Military Takes Top U.S. Confidence Rankings
July 6, 2011
WASHINGTON, June 28, 2011 -- Americans continue to express high confidence in the armed forces, with more than three-quarters of those surveyed in a recent Gallup poll reporting higher confidence in the military than in other national institutions for the 14th consecutive year.
Seventy-eight percent of the 1,020 respondents in the poll, taken earlier this month and released last week, reported high esteem for the military.
Forty-seven percent said they have a “great deal” of confidence in the military, the highest rating, and 31 percent reported “quite a lot” of confidence. That rating was 14 percent higher than for the second-ranking institution, small business, and 22 percent higher than for the third-ranking institution, the police.
Other organizations rankings, in descending order of high confidence, were: organized religion, 48 percent; the medical system, 39 percent; the U.S. Supreme Court, 37 percent; the presidency, 35 percent; the public schools, 34 percent; the criminal justice system, 28 percent; newspapers, 28 percent; television news, 27 percent; banks, 23 percent; organized labor, 21 percent; big business, 19 percent; and health maintenance organizations, 19 percent. Congress received the lowest high-confidence ranking, at 12 percent.
The military has been the top-ranked national institution every year since 1998, and also from 1989 to 1996, Gallup officials reported.
Confidence levels in most of the institutions polled this year were below historical averages, with the notable exception of the military. The 78 percent military confidence ranking for 2011 was 11 points above the historical average.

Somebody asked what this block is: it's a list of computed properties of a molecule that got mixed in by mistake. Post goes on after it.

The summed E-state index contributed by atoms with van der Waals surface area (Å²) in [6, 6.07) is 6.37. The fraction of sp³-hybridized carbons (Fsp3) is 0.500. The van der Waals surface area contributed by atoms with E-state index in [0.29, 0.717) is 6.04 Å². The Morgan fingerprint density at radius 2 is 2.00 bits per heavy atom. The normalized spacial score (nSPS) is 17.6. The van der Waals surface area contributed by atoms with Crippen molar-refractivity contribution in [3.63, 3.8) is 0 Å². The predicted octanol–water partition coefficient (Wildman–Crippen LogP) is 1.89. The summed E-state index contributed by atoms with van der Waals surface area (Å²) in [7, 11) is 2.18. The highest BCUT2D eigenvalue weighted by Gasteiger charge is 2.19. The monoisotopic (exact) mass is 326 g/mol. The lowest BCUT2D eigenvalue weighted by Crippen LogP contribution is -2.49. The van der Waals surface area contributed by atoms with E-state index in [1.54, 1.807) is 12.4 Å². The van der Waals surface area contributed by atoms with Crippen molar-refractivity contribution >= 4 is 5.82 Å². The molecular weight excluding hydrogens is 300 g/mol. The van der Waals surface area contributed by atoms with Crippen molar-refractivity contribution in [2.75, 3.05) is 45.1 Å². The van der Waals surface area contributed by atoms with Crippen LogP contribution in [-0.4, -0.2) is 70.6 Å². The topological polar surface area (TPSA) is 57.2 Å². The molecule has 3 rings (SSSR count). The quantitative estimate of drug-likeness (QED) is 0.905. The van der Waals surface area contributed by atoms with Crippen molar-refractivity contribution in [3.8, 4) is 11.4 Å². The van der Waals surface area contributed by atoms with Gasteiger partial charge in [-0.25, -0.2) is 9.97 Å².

Public confidence in the military tends to run high when the United States is actively engaged in military operations, officials said, citing the all-time 85-percent high confidence ranking in early 1991 just after the first Persian Gulf War ended. Ratings have ranged between 69 percent and 82 percent over the last decade during U.S. military operations in Afghanistan and Iraq, officials reported.
Another Gallup poll, also conducted earlier this month and released June 21, demonstrated that Americans consider the ground forces most essential to national defense. Twenty-five percent of the 1,020 adults surveyed ranked the Army the most important service, up from 18 percent in 2001. The Marine Corps ranked second this year, at 24 percent, up from 14 percent in 2001.
Seventeen percent of respondents called the Air Force the most important service branch to national defense, compared to 42 percent in 2001; 11 percent cited the Navy, compared to 15 percent in 2001; and 3 percent cited Coast Guard, which was not included in the 2001 survey.
Forty-six percent of the respondents named the Marine Corps the most prestigious branch of the armed forces. The Army ranked second, at 22 percent; followed by the Air Force, at 15 percent; the Navy, at 8 percent; and the Coast Guard, at 2 percent.